Progressive supranuclear palsy is a rare brain disease that affects walking, balance, eye movements and swallowing. The disease results from the damage of cells in areas of the brain that control body movement, coordination, thinking and other important functions. Progressive supranuclear palsy also is called Steele-Richardson-Olszewski syndrome.

Progressive supranuclear palsy worsens over time and can lead to dangerous complications, such as pneumonia and trouble swallowing. There's no cure for progressive supranuclear palsy, so treatment focuses on managing the symptoms.


Symptoms of progressive supranuclear palsy include:

  • A loss of balance while walking. A tendency to fall backward can occur very early in the disease.
  • An inability to aim your eyes properly. People with progressive supranuclear palsy may not be able to look downward. Or they may experience blurring and double vision. Not being able to focus the eyes can make some people spill food. They also may appear disinterested in conversation because of lack of eye contact.

Additional symptoms of progressive supranuclear palsy vary and may mimic those of Parkinson's disease and dementia. Symptoms get worse over time and may include:

  • Stiffness, especially of the neck, and awkward movements.
  • Falling, especially falling backward.
  • Slow or slurred speech.
  • Trouble swallowing, which may cause gagging or choking.
  • Being sensitive to bright light.
  • Trouble with sleep.
  • Loss of interest in pleasurable activities.
  • Impulsive behavior, or laughing or crying for no reason.
  • Trouble with reasoning, problem-solving and decision-making.
  • Depression and anxiety.
  • A surprised or frightened facial expression, resulting from rigid facial muscles.
  • Dizziness.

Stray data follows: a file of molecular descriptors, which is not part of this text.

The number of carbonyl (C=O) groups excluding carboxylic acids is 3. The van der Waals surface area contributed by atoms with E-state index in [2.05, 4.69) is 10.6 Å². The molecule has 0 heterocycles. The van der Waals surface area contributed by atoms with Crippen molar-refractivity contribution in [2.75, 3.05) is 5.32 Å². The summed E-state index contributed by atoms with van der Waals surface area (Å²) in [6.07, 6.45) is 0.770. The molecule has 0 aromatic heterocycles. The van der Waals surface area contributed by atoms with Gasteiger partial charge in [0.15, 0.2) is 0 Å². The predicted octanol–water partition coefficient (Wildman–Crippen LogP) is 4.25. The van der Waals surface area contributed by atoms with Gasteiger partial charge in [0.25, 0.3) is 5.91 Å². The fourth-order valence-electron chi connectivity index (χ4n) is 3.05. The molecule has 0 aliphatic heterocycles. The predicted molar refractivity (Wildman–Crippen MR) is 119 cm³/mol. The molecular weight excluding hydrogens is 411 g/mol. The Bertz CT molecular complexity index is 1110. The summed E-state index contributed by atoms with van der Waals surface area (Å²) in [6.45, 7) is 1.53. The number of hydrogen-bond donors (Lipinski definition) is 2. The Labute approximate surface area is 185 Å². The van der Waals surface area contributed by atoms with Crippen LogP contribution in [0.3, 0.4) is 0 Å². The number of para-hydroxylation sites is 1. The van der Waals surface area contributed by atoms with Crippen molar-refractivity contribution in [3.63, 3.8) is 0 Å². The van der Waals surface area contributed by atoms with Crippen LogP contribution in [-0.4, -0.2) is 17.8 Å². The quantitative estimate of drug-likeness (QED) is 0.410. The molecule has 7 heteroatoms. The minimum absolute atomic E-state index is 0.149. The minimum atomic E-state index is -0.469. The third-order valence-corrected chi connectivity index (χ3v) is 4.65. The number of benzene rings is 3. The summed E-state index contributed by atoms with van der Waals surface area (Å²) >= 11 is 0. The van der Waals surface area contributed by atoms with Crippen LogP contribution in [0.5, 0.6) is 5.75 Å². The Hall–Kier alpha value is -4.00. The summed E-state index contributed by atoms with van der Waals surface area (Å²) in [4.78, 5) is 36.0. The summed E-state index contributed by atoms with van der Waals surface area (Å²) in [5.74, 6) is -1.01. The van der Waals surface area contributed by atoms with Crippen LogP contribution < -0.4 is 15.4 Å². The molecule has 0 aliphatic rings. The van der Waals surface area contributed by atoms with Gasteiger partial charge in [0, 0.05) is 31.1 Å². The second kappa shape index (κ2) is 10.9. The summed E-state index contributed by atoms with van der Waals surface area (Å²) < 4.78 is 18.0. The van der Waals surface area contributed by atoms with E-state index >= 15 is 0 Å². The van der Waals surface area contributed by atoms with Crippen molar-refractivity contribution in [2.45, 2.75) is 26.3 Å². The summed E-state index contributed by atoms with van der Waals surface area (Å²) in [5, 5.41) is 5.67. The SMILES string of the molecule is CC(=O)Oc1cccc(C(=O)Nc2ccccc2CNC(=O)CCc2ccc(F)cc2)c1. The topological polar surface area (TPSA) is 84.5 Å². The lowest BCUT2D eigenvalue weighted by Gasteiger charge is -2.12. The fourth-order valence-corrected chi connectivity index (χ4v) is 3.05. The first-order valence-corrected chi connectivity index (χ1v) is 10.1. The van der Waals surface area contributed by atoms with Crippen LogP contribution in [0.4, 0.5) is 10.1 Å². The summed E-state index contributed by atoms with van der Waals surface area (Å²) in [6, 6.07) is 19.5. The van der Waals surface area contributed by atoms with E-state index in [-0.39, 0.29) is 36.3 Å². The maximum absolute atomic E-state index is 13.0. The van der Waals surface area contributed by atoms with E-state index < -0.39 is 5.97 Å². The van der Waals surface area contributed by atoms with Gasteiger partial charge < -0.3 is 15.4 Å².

When to see a doctor

Make an appointment with your healthcare professional if you experience any of the symptoms listed above.


The cause of progressive supranuclear palsy isn't known. Its symptoms result from the damage of cells in areas of the brain, especially areas that help you control body movements and thinking.

Researchers have found that the damaged brain cells of people with progressive supranuclear palsy have excess amounts of a protein called tau. Clumps of tau also are found in other brain diseases, such as Alzheimer's disease.

Rarely, progressive supranuclear palsy occurs within a family. But a genetic link isn't clear. Most people with progressive supranuclear palsy haven't inherited the disorder.

Risk factors

The only proven risk factor for progressive supranuclear palsy is age. The condition typically affects people in their late 60s and 70s. It's virtually unknown in people under the age of 40.


Complications of progressive supranuclear palsy result primarily from slow and difficult muscle movements. These complications may include:

  • Falling, which could lead to head injuries, fractures and other injuries.
  • Trouble focusing your eyes, which also can lead to injuries.
  • Trouble sleeping, which can lead to feeling tired and excessive daytime sleeping.
  • Not being able to look at bright lights.
  • Trouble swallowing, which can lead to choking or inhaling food or liquid into the airway, known as aspiration.
  • Pneumonia, which can be caused by aspiration. Pneumonia is the most common cause of death in people with progressive supranuclear palsy.
  • Impulsive behaviors. For example, standing up without waiting for assistance, which can lead to falls.

To avoid the hazards of choking, your healthcare professional may recommend a feeding tube. To avoid injuries due to falling, a walker or a wheelchair may be used.

Feb. 13, 2024
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